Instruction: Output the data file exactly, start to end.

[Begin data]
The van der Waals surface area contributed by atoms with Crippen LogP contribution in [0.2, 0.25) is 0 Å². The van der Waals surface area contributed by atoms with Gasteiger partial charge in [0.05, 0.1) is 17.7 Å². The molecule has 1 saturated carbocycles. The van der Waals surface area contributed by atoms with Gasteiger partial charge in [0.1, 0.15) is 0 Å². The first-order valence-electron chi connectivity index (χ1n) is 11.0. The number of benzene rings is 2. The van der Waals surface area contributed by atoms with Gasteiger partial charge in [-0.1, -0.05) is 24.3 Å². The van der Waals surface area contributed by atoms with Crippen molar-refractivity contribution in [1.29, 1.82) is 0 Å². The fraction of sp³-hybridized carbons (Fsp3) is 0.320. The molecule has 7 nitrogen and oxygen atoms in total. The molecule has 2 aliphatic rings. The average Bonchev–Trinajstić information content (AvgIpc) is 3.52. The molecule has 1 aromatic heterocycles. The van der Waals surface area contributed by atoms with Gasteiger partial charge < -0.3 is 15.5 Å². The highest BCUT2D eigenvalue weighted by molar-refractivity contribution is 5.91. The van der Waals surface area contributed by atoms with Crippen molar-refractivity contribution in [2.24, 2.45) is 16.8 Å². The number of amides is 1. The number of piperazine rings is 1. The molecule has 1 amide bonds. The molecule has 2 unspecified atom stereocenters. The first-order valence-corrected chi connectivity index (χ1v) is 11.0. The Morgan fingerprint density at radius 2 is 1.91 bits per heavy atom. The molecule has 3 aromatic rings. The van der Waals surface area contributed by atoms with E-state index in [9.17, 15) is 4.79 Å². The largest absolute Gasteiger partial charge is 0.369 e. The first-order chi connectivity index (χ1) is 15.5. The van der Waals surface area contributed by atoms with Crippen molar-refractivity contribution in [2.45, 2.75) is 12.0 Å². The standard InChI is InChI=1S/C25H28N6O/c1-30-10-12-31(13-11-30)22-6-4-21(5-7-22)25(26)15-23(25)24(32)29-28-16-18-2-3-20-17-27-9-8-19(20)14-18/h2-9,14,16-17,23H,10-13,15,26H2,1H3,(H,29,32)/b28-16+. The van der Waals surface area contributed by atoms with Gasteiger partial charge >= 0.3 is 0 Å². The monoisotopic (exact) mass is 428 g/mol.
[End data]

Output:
The van der Waals surface area contributed by atoms with Crippen LogP contribution in [0.2, 0.25) is 0 Å². The van der Waals surface area contributed by atoms with Gasteiger partial charge in [0.05, 0.1) is 17.7 Å². The molecule has 1 saturated carbocycles. The van der Waals surface area contributed by atoms with Gasteiger partial charge in [0.1, 0.15) is 0 Å². The first-order valence-electron chi connectivity index (χ1n) is 11.0. The number of benzene rings is 2. The van der Waals surface area contributed by atoms with Gasteiger partial charge in [-0.1, -0.05) is 24.3 Å². The van der Waals surface area contributed by atoms with Crippen molar-refractivity contribution in [1.29, 1.82) is 0 Å². The fraction of sp³-hybridized carbons (Fsp3) is 0.320. The molecule has 7 nitrogen and oxygen atoms in total. The molecule has 2 aliphatic rings. The average Bonchev–Trinajstić information content (AvgIpc) is 3.52. The molecule has 1 aromatic heterocycles. The van der Waals surface area contributed by atoms with Gasteiger partial charge < -0.3 is 15.5 Å². The highest BCUT2D eigenvalue weighted by molar-refractivity contribution is 5.91. The van der Waals surface area contributed by atoms with Crippen molar-refractivity contribution in [2.24, 2.45) is 16.8 Å². The number of amides is 1. The number of piperazine rings is 1. The molecule has 1 amide bonds. The molecule has 2 unspecified atom stereocenters. The first-order valence-corrected chi connectivity index (χ1v) is 11.0. The Morgan fingerprint density at radius 2 is 1.91 bits per heavy atom. The molecule has 3 aromatic rings. The van der Waals surface area contributed by atoms with E-state index in [9.17, 15) is 4.79 Å². The largest absolute Gasteiger partial charge is 0.369 e. The first-order chi connectivity index (χ1) is 15.5. The van der Waals surface area contributed by atoms with Crippen molar-refractivity contribution in [2.45, 2.75) is 12.0 Å². The standard InChI is InChI=1S/C25H28N6O/c1-30-10-12-31(13-11-30)22-6-4-21(5-7-22)25(26)15-23(25)24(32)29-28-16-18-2-3-20-17-27-9-8-19(20)14-18/h2-9,14,16-17,23H,10-13,15,26H2,1H3,(H,29,32)/b28-16+. The van der Waals surface area contributed by atoms with Gasteiger partial charge >= 0.3 is 0 Å². The monoisotopic (exact) mass is 428 g/mol.